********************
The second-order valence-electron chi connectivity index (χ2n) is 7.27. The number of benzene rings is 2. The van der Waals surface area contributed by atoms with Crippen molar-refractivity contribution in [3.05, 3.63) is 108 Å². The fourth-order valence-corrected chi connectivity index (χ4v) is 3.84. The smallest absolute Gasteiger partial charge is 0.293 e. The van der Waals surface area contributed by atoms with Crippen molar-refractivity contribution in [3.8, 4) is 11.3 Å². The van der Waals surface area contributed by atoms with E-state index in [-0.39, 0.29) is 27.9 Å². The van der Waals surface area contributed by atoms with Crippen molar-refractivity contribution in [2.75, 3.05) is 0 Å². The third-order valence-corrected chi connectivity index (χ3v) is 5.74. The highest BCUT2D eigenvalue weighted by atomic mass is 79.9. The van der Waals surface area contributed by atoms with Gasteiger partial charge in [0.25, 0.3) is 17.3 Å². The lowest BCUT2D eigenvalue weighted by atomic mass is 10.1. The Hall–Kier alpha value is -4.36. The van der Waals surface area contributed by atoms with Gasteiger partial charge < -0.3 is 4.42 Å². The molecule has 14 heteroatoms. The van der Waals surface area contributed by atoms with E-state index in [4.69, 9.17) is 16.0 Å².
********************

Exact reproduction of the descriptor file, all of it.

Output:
The second-order valence-electron chi connectivity index (χ2n) is 7.27. The number of benzene rings is 2. The van der Waals surface area contributed by atoms with Crippen molar-refractivity contribution in [3.05, 3.63) is 108 Å². The fourth-order valence-corrected chi connectivity index (χ4v) is 3.84. The smallest absolute Gasteiger partial charge is 0.293 e. The van der Waals surface area contributed by atoms with Crippen molar-refractivity contribution in [3.8, 4) is 11.3 Å². The van der Waals surface area contributed by atoms with E-state index in [-0.39, 0.29) is 27.9 Å². The van der Waals surface area contributed by atoms with Crippen molar-refractivity contribution in [2.75, 3.05) is 0 Å². The third-order valence-corrected chi connectivity index (χ3v) is 5.74. The highest BCUT2D eigenvalue weighted by atomic mass is 79.9. The van der Waals surface area contributed by atoms with Gasteiger partial charge in [0.25, 0.3) is 17.3 Å². The lowest BCUT2D eigenvalue weighted by atomic mass is 10.1. The Hall–Kier alpha value is -4.36. The van der Waals surface area contributed by atoms with Gasteiger partial charge < -0.3 is 4.42 Å². The molecule has 14 heteroatoms. The van der Waals surface area contributed by atoms with E-state index in [4.69, 9.17) is 16.0 Å².